If your looking for Sterling Silver jewelry the shops at the ports are wonderful. You can find men's bracelets, necklaces, pretty Mexican opal rings (which is one thing I bought) etc.

Embarkation was the worst we've ever had going on a ship. We had to wait outside in a long line and then on the ship in a long line. They did offer drinks once you got inside. Disembarkation was a breeze.

Considering everything we had very easy tender rides to ports, great weather, fun ports, didn't need to take any tours (did hire a driver for the day and night in Acapulco) so except for the food this was a very enjoyable cruise.

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Publication Date: January 4, 2005

Norwegian Cruise Line Norwegian Star by dianeb_one Mexico January 4, 2005

Happy New Year everyone! I am just back from a first time ever cruise. I went on the Star on the Jan 4 Mexican Riveria Cruise with 3 friends. I WILL go on another cruise but it WON'T be on NCL. There are many other cruise lines to try.

I understand that with every situation there are good and not so good points.

On NCL (in MY experience):

Food. In the main dining room(s) Versailles and Aqua I was not impressed with either the food or the service. The food was WAY to much "wedding banquet" and the service was less than stellar. On more than one occasion water glasses were not refilled during the meal at all and no one ever came back to check on how we were doing. In the Market Cafe Buffet I was even less impressed with the food. If anyone is familiar with Las vegas I would rate it right down there with the buffet at the Sahara.

In the specialty restaurants it was better however it was next to impossible to get reservations in these

locations. Perhaps that is a reflection of the quality of the food in the main dining rooms. La Trattoria was the best on the ship but this place is shared with the buffet during the day. I thought that this was rather cheesy -- in the daytime it is a buffet and then at night they hang up some curtains, put cloths on the tables and call it a restaurant. Give this location a real space!I had salmon on three nights and this was the best meal I had on the ship.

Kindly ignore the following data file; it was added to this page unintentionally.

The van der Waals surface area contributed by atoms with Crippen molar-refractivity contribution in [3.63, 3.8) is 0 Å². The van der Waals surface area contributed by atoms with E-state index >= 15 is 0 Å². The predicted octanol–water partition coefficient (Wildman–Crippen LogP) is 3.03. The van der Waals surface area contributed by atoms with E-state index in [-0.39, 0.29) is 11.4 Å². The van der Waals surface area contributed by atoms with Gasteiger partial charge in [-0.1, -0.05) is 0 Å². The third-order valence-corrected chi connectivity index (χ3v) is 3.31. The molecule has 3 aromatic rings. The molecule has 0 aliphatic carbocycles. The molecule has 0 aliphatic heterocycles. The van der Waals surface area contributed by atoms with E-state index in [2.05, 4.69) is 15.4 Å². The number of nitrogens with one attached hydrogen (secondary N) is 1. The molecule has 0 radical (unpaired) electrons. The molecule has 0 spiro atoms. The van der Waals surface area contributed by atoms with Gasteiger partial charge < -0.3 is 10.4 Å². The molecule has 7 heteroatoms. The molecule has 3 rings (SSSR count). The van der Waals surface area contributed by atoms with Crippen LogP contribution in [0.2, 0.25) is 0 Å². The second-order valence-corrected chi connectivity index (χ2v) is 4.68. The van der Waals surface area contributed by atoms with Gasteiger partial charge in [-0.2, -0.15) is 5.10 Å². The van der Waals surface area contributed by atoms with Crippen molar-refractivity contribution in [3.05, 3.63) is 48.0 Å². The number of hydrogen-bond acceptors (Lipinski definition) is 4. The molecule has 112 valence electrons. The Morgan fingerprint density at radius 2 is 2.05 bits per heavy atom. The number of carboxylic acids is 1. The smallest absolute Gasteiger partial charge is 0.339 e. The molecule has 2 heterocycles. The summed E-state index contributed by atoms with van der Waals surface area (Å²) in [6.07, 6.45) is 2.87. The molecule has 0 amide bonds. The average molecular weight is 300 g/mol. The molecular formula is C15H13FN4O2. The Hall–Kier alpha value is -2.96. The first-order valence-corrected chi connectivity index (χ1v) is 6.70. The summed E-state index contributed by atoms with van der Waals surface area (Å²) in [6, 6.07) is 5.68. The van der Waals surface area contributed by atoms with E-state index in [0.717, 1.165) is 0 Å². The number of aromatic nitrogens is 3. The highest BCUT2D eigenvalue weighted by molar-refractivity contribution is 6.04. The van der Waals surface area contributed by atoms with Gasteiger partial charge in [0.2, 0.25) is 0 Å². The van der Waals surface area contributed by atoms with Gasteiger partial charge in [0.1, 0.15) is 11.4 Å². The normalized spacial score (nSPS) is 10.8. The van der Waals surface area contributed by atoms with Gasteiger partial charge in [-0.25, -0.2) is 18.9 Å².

Don't miss the Tiramisu in La Trattoria!!!!

Service. I was not impressed with the service on this ship either. My travelling companions had some "guests" on the other side of their room that were really noisy at all hours. From what I heard they were woken up in the middle of the night on more than one occasion. They called security and were told that security didn't hear anything so they couldn't do anything about it. The guests on the other side of the Noisy's were quite old and (speaking to their daughter) were woken up by these people as well, called security and were told that since no one else had complained there was nothing they could do.

How many complaints does it take to get something done? Why is one person's complaint not enough? I already mentioned the service in the dining rooms.

Staterooms: OVER THE TOP WONDERFUL!!!!! We had a mini suite -- 11076. The people we were travelling with had the one right next door and we had the stewards open the balcony door between the two. It was great. The rooms were much bigger than I had anticipated and there was a bathtub!! Plenty of room for clothes and a nice sitting area with a couch right by the TV. The stewards were great too. Took care of me and made up my room just the way I liked it and turned it down at night too. Always had a nice Good Morning or Good Evening and seemed to work all the time! The sad thing about all of this is that now I can never go on a cruise in anything less than a mini suite! I saw into some of the rooms on the inside of deck 11 and there is no way I could stay in that glorified closet! Wink

Ports: Manzanillo: One of our group is fluent in spanish so we had a HUGE advantage. We hired a taxi to take up to all of the sights and then to lunch. We went to Las Hadas -- oldest(?) hotel in town and very nice. Nice beach. We went to one of the locals markets and had a fruit water. That was fun. We went to one of the tourist markets on the beach. Then he took us to a great restaurant for lunch. As soon as we sat down plates of food were brought to the table. Guacamole tostadas, ceviche tostadas, potato tacos, enchiladas, meat tacos, etc etc. All anyone pays for is drinks. The place was HUGE. There were other tables full of people from the ship on a tour. There were 5 of us and when we got done with lunch the bill was $26.00 and I have never eaten so much food in my life. This restaurant was the best part of this port.